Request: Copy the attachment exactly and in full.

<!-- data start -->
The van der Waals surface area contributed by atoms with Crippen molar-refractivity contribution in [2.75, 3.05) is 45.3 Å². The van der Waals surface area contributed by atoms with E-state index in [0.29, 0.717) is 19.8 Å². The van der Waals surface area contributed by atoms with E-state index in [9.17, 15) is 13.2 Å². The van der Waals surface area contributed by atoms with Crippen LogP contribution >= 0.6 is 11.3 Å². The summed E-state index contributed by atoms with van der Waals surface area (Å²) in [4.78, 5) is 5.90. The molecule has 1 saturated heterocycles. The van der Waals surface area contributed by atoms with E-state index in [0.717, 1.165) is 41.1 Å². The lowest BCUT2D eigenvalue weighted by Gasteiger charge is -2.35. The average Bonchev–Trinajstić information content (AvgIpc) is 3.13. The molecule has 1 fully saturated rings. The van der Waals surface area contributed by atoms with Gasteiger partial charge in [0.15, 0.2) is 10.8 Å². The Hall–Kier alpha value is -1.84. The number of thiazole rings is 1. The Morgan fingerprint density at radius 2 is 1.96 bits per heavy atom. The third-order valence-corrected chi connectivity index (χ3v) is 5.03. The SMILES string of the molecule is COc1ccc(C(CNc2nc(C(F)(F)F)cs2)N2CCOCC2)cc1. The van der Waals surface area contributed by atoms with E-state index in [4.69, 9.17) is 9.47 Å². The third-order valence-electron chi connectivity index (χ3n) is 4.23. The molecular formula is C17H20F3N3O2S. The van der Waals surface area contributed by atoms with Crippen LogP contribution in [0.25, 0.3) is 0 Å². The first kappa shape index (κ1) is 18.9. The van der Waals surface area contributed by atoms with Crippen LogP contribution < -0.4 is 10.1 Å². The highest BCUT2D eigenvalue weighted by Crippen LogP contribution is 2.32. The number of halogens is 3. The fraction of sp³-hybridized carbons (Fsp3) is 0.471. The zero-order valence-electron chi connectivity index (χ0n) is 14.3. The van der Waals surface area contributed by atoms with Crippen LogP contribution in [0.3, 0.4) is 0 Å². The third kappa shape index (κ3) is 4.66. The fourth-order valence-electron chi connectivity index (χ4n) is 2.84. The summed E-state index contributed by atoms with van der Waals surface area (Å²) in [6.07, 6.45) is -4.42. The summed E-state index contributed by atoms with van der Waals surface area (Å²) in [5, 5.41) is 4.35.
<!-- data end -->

The van der Waals surface area contributed by atoms with Crippen molar-refractivity contribution in [2.75, 3.05) is 45.3 Å². The van der Waals surface area contributed by atoms with E-state index in [0.29, 0.717) is 19.8 Å². The van der Waals surface area contributed by atoms with E-state index in [9.17, 15) is 13.2 Å². The van der Waals surface area contributed by atoms with Crippen LogP contribution >= 0.6 is 11.3 Å². The summed E-state index contributed by atoms with van der Waals surface area (Å²) in [4.78, 5) is 5.90. The molecule has 1 saturated heterocycles. The van der Waals surface area contributed by atoms with E-state index in [0.717, 1.165) is 41.1 Å². The lowest BCUT2D eigenvalue weighted by Gasteiger charge is -2.35. The average Bonchev–Trinajstić information content (AvgIpc) is 3.13. The molecule has 1 fully saturated rings. The van der Waals surface area contributed by atoms with Gasteiger partial charge in [0.15, 0.2) is 10.8 Å². The Hall–Kier alpha value is -1.84. The number of thiazole rings is 1. The Morgan fingerprint density at radius 2 is 1.96 bits per heavy atom. The third-order valence-corrected chi connectivity index (χ3v) is 5.03. The SMILES string of the molecule is COc1ccc(C(CNc2nc(C(F)(F)F)cs2)N2CCOCC2)cc1. The van der Waals surface area contributed by atoms with E-state index in [4.69, 9.17) is 9.47 Å². The third-order valence-electron chi connectivity index (χ3n) is 4.23. The molecular formula is C17H20F3N3O2S. The van der Waals surface area contributed by atoms with Crippen LogP contribution in [0.25, 0.3) is 0 Å². The first kappa shape index (κ1) is 18.9. The van der Waals surface area contributed by atoms with Crippen LogP contribution < -0.4 is 10.1 Å². The highest BCUT2D eigenvalue weighted by Crippen LogP contribution is 2.32. The number of halogens is 3. The fraction of sp³-hybridized carbons (Fsp3) is 0.471. The zero-order valence-electron chi connectivity index (χ0n) is 14.3. The van der Waals surface area contributed by atoms with Crippen LogP contribution in [0.3, 0.4) is 0 Å². The third kappa shape index (κ3) is 4.66. The fourth-order valence-electron chi connectivity index (χ4n) is 2.84. The summed E-state index contributed by atoms with van der Waals surface area (Å²) in [6.07, 6.45) is -4.42. The summed E-state index contributed by atoms with van der Waals surface area (Å²) in [5, 5.41) is 4.35.